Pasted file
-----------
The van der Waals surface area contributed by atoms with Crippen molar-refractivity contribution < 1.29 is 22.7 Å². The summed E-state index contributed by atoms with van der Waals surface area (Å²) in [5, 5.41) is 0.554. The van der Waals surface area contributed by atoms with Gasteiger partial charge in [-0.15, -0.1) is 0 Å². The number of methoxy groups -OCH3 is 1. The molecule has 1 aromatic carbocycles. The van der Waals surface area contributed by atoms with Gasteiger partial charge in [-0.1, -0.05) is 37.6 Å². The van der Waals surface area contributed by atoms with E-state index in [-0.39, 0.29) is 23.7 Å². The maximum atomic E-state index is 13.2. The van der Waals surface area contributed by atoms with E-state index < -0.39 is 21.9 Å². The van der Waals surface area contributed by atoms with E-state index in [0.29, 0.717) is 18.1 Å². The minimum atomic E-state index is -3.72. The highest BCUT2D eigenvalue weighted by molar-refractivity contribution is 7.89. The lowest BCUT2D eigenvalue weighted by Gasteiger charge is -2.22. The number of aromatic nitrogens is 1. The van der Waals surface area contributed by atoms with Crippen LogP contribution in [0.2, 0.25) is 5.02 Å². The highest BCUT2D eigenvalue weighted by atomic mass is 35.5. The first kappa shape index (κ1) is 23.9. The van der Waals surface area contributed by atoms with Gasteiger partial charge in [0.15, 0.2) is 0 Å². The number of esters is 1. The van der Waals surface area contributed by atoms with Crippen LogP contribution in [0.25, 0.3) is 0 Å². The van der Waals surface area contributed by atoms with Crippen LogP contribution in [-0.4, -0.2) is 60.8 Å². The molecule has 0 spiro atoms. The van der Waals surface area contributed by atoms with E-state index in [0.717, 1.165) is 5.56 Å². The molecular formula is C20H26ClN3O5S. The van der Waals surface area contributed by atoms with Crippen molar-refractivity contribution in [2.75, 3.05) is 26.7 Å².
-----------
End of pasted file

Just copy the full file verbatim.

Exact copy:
The van der Waals surface area contributed by atoms with Crippen molar-refractivity contribution < 1.29 is 22.7 Å². The summed E-state index contributed by atoms with van der Waals surface area (Å²) in [5, 5.41) is 0.554. The van der Waals surface area contributed by atoms with Gasteiger partial charge in [-0.15, -0.1) is 0 Å². The number of methoxy groups -OCH3 is 1. The molecule has 1 aromatic carbocycles. The van der Waals surface area contributed by atoms with Gasteiger partial charge in [-0.1, -0.05) is 37.6 Å². The van der Waals surface area contributed by atoms with E-state index in [-0.39, 0.29) is 23.7 Å². The maximum atomic E-state index is 13.2. The van der Waals surface area contributed by atoms with E-state index < -0.39 is 21.9 Å². The van der Waals surface area contributed by atoms with E-state index in [0.29, 0.717) is 18.1 Å². The minimum atomic E-state index is -3.72. The highest BCUT2D eigenvalue weighted by molar-refractivity contribution is 7.89. The lowest BCUT2D eigenvalue weighted by Gasteiger charge is -2.22. The number of aromatic nitrogens is 1. The van der Waals surface area contributed by atoms with Crippen LogP contribution in [0.2, 0.25) is 5.02 Å². The highest BCUT2D eigenvalue weighted by atomic mass is 35.5. The first kappa shape index (κ1) is 23.9. The van der Waals surface area contributed by atoms with Gasteiger partial charge in [0.15, 0.2) is 0 Å². The number of esters is 1. The van der Waals surface area contributed by atoms with Crippen LogP contribution in [0.25, 0.3) is 0 Å². The van der Waals surface area contributed by atoms with Crippen LogP contribution in [-0.4, -0.2) is 60.8 Å². The molecule has 0 spiro atoms. The van der Waals surface area contributed by atoms with E-state index in [0.717, 1.165) is 5.56 Å². The molecular formula is C20H26ClN3O5S. The van der Waals surface area contributed by atoms with Crippen molar-refractivity contribution in [2.75, 3.05) is 26.7 Å².